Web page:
In summary ....
- [PART 1] All the flights worked out without any major issues. We didn't get to carry on our luggage a couple of times. Which mostly only caused us delays in waiting for our bags. All the airports worked great. Moving around, getting through queues, shopping, services, etc. were great. I think I liked the Amsterdam and Frankfurt airports the most. But Paris, Berlin, and Rome were not bad. I have been to worse in the U.S.
- [PART 2] A lot of what we did at the front of the trip was take trains. This worked great for three people. I think that is why in PART 1 -- it worked great because it was just two people flying vs. three people flying. The train experience was also overall very seamless and a good time. Having the right mobile app was key so I definitely recommend using them.
On Sunday, June 23 -- Conrad and I left Berlin for Frankfurt (photos). We arrived late in the evening in Frankfurt and stayed the night at the Marriott Hotel next to the airport. We wanted to stay in hotel that was in the actual boarding area (bod hotel) but it was closed by the time we got there.
The Marriott Hotel was great though and probably the best "hotel" that we stayed in. Unfortunately it was for less than 8 hours.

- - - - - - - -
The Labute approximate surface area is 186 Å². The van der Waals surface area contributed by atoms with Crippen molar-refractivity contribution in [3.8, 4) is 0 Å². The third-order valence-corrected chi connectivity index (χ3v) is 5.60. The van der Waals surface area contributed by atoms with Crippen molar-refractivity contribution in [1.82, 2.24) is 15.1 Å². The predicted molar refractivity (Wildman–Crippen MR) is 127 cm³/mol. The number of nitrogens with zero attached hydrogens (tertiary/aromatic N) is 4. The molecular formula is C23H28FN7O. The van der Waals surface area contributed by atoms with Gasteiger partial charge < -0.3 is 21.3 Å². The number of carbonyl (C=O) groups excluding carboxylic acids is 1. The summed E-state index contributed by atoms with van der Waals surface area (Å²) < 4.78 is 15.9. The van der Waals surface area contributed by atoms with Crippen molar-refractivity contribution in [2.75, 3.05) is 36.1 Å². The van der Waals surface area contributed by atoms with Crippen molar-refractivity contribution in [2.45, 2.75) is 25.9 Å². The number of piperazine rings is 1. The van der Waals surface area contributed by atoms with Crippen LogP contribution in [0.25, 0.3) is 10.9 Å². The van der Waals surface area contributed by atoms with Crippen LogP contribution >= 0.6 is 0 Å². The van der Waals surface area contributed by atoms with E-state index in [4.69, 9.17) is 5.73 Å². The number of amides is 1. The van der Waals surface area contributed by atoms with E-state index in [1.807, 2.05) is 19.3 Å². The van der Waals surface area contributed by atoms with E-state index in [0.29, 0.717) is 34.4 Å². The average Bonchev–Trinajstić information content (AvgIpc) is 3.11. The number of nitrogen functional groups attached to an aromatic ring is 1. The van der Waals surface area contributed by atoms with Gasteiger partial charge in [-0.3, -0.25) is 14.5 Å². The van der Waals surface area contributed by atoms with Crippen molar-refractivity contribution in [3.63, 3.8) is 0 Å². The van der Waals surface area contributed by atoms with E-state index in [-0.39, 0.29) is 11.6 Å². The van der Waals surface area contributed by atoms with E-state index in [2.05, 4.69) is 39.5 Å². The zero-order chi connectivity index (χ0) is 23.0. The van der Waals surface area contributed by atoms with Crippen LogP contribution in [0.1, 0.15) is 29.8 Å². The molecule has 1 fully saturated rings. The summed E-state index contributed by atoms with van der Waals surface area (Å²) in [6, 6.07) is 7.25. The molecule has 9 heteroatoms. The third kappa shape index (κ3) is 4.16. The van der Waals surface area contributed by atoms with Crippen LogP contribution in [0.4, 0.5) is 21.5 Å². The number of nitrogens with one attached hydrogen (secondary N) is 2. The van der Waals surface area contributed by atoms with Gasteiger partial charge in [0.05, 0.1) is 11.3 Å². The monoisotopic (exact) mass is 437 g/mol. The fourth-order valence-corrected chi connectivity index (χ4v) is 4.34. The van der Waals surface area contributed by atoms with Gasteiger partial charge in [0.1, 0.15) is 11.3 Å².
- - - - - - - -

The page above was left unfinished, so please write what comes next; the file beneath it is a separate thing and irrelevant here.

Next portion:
After getting up on Monday morning (6/24), we made it through security and immigration with no issues. We had some time for some last minute shopping, food, espresso from McDonald's (not bad), and some time to see a bunch of airplanes.
The flight home was smooth sailing on Lufthansa and it was really good to finally get back home. Immigration control in San Diego was also a breeze.
Here are some photos from our last day in Germany:
Conrad and I made our way to Berlin on Saturday (June 23) from Amsterdam (photos). The trip from our hotel to the airport was very straightforward: walk to the ferry, take the free ferry to Central Station, and then take the airport train from Central Station to the airport.
Here are two sets of pictures from Berlin:
One of the super fun parts of Sunday afternoon was hanging out with Conrad's girlfriend Skye's family (aunt, uncle, nephews, and niece) who happened to be in Berlin at the same time:
At the end of the day on Sunday, we headed back to the Berlin Airport for a late evening flight to Frankfurt. The trip to Frankfurt from Berlin had no major issues.
Some thoughts about this part of the the trip:
- We managed to take the bus from the airport to a stop near our hotel (short 10 minute walk), and hotel was very close to a Berlin City Train Station.
- Our flight from Amsterdam to Berlin was on KLM. They had a great little snack step-up (photo) that was pretty well engineered and tasty.
- Conrad really wanted to buy Birkenstocks in Germany. We found some but the selection was not great. And they cost more plus the taxes made them even more expensive then buying them in the U.S. So we skipped those purchases.